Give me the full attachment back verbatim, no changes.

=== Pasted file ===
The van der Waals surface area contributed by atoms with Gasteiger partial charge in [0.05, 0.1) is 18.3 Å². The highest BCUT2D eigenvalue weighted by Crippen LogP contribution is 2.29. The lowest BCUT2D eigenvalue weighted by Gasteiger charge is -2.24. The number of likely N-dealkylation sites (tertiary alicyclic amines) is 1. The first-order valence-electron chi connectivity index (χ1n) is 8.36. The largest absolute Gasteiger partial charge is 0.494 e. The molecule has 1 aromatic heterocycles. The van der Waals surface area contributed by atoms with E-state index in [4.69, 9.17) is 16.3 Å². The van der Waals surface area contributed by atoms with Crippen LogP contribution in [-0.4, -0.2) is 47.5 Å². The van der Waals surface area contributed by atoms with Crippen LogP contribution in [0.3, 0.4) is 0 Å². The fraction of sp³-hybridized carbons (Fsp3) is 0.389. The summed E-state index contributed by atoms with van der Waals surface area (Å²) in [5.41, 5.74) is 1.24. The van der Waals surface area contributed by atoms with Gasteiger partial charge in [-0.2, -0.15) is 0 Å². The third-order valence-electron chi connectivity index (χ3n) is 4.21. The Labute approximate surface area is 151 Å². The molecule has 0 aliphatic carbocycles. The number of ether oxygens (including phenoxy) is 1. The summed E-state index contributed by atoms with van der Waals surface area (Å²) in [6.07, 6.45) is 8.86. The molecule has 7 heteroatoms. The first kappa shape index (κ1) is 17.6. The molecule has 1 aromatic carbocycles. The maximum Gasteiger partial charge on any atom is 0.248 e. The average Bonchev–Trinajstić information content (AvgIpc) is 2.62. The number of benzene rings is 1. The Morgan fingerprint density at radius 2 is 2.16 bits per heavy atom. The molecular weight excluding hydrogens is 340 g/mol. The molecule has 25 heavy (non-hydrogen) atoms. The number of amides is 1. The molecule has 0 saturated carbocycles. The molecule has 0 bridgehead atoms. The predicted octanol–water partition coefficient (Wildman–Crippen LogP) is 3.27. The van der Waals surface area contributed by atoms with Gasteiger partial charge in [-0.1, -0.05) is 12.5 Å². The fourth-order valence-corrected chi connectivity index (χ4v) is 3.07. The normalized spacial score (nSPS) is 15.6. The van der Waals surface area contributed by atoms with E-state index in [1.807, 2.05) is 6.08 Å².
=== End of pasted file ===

The van der Waals surface area contributed by atoms with Gasteiger partial charge in [0.05, 0.1) is 18.3 Å². The highest BCUT2D eigenvalue weighted by Crippen LogP contribution is 2.29. The lowest BCUT2D eigenvalue weighted by Gasteiger charge is -2.24. The number of likely N-dealkylation sites (tertiary alicyclic amines) is 1. The first-order valence-electron chi connectivity index (χ1n) is 8.36. The largest absolute Gasteiger partial charge is 0.494 e. The molecule has 1 aromatic heterocycles. The van der Waals surface area contributed by atoms with E-state index in [4.69, 9.17) is 16.3 Å². The van der Waals surface area contributed by atoms with Crippen LogP contribution in [-0.4, -0.2) is 47.5 Å². The van der Waals surface area contributed by atoms with Crippen LogP contribution in [0.3, 0.4) is 0 Å². The fraction of sp³-hybridized carbons (Fsp3) is 0.389. The summed E-state index contributed by atoms with van der Waals surface area (Å²) in [5.41, 5.74) is 1.24. The van der Waals surface area contributed by atoms with Gasteiger partial charge in [-0.2, -0.15) is 0 Å². The third-order valence-electron chi connectivity index (χ3n) is 4.21. The Labute approximate surface area is 151 Å². The molecule has 0 aliphatic carbocycles. The number of ether oxygens (including phenoxy) is 1. The summed E-state index contributed by atoms with van der Waals surface area (Å²) in [6.07, 6.45) is 8.86. The molecule has 7 heteroatoms. The first kappa shape index (κ1) is 17.6. The molecule has 1 aromatic carbocycles. The maximum Gasteiger partial charge on any atom is 0.248 e. The average Bonchev–Trinajstić information content (AvgIpc) is 2.62. The number of benzene rings is 1. The Morgan fingerprint density at radius 2 is 2.16 bits per heavy atom. The molecular weight excluding hydrogens is 340 g/mol. The molecule has 25 heavy (non-hydrogen) atoms. The number of amides is 1. The molecule has 0 saturated carbocycles. The molecule has 0 bridgehead atoms. The predicted octanol–water partition coefficient (Wildman–Crippen LogP) is 3.27. The van der Waals surface area contributed by atoms with Gasteiger partial charge in [-0.1, -0.05) is 12.5 Å². The fourth-order valence-corrected chi connectivity index (χ4v) is 3.07. The normalized spacial score (nSPS) is 15.6. The van der Waals surface area contributed by atoms with E-state index in [1.807, 2.05) is 6.08 Å².